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I recently checked in with some lawyer colleagues and friends, asking for their current tips for today’s junior associates in law firms. Here’s some of the advice I heard over and over again:

  1. Pick up the phone. Can’t get someone to reply over email? Pick up the phone and talk to them or leave a message. It’s often the quickest way to get things done.
  2. Take ownership over your projects. If you need comments from a supervisor on a draft that’s due to the client on Friday, follow up. Your job is not done until the document is in the client’s hands, even if you met your initial deadline to complete a draft.
  3. Communicate proactively. Update your supervisors. Ask for help when you need it. Communicate ahead of time if you foresee a problem hitting a deadline.
  4. Triple check your work, especially documents going to external parties: client names, citations, case law, court rules, etc.
  5. Get it in writing. Take notes when getting assignments. Confirm agreements with opposing counsel in writing. Don’t rely on your memory and always CYA.
  6. Focus on building your reputation early. Being seen as someone who tries hard and responds quickly (especially when working remotely) can take you very far as a junior associate, even if you feel absolutely clueless on the substance.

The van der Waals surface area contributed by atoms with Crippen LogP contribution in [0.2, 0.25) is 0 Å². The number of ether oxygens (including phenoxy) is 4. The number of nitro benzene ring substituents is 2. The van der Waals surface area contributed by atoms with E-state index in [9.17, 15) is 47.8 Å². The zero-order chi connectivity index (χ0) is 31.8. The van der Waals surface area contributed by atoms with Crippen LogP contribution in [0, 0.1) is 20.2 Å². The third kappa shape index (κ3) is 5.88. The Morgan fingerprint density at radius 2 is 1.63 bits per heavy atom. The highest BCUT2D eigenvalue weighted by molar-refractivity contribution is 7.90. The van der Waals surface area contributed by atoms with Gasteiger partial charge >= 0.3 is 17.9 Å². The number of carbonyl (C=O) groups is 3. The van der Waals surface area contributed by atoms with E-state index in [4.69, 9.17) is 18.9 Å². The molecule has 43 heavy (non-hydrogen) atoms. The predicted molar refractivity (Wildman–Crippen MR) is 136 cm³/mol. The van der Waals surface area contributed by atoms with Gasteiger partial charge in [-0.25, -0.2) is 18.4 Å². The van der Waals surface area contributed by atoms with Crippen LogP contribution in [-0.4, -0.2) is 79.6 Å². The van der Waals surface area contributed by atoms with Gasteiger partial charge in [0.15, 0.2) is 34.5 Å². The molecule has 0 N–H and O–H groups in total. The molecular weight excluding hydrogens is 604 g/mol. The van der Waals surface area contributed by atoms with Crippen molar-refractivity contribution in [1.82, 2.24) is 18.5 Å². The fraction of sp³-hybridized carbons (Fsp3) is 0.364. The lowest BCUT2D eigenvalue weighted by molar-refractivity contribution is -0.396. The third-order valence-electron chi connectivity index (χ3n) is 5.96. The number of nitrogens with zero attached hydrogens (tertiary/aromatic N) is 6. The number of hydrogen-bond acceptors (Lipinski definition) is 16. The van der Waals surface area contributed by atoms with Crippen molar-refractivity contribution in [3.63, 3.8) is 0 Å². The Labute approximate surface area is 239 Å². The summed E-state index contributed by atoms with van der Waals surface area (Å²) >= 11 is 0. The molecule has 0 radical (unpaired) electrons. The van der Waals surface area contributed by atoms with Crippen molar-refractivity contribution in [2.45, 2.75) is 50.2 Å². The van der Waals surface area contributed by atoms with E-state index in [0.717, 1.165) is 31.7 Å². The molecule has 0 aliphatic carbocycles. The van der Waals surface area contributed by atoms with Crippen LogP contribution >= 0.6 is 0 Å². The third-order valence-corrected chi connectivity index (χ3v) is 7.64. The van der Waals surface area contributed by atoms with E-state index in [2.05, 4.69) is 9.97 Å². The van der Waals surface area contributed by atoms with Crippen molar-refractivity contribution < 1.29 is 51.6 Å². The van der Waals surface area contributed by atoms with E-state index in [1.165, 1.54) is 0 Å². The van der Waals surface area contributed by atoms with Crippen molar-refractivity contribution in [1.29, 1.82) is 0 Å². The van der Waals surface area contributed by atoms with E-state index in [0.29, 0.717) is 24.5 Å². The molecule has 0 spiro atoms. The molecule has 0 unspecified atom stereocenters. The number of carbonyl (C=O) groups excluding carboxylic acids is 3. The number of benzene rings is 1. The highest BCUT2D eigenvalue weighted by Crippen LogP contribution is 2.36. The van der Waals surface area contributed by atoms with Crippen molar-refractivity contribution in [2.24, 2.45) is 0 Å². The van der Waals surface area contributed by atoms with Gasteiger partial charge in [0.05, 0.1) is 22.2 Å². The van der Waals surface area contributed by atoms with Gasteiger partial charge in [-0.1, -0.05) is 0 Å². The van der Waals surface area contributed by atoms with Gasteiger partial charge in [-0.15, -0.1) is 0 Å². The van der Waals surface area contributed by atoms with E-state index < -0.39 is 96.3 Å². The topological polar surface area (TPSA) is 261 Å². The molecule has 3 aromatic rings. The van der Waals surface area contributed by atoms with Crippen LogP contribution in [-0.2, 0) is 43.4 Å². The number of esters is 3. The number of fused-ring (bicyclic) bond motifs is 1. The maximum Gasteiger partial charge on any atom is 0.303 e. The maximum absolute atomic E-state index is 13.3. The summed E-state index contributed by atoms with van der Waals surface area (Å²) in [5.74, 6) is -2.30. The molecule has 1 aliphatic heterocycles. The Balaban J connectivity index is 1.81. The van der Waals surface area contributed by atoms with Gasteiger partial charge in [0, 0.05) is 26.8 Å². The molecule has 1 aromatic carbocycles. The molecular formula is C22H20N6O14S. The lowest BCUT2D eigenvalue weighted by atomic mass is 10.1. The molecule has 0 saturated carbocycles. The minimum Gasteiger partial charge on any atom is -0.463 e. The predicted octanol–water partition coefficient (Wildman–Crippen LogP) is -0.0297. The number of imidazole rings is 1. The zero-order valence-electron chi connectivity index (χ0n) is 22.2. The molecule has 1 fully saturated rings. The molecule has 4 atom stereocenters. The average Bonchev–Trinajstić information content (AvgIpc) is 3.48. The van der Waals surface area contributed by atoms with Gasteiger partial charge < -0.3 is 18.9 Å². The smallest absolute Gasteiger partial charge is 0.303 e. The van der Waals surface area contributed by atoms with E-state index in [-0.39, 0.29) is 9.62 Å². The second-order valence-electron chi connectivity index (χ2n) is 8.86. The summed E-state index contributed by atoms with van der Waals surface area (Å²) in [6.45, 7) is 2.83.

7. Seek out the work you want. Don’t wait to get assigned the cool matter; ask to join it.
  8. Set boundaries and ask for help prioritizing when you feel overloaded with work. Your supervisors don’t always know everything on your plate; seek out their assistance.

If this advice seems somewhat familiar to you, it should! Year after year, senior lawyers have the same advice for junior associates about how to transition to a law firm because adjusting to professional life can be really hard and is not a focus of your studies in law school, and we see the same stumbling blocks year in and year out.

If you feel like you’re in the “sink” phase of the “sink or swim” environment of your law firm, please take some time to review this site. It’s full of advice for junior associates who are trying to build a career, impress their supervisors, and retain a healthy and happy personal life.

You can also check out my book Law Firm Life, written for junior associates, or my course Survive & Thrive, for more help transitioning to working life.

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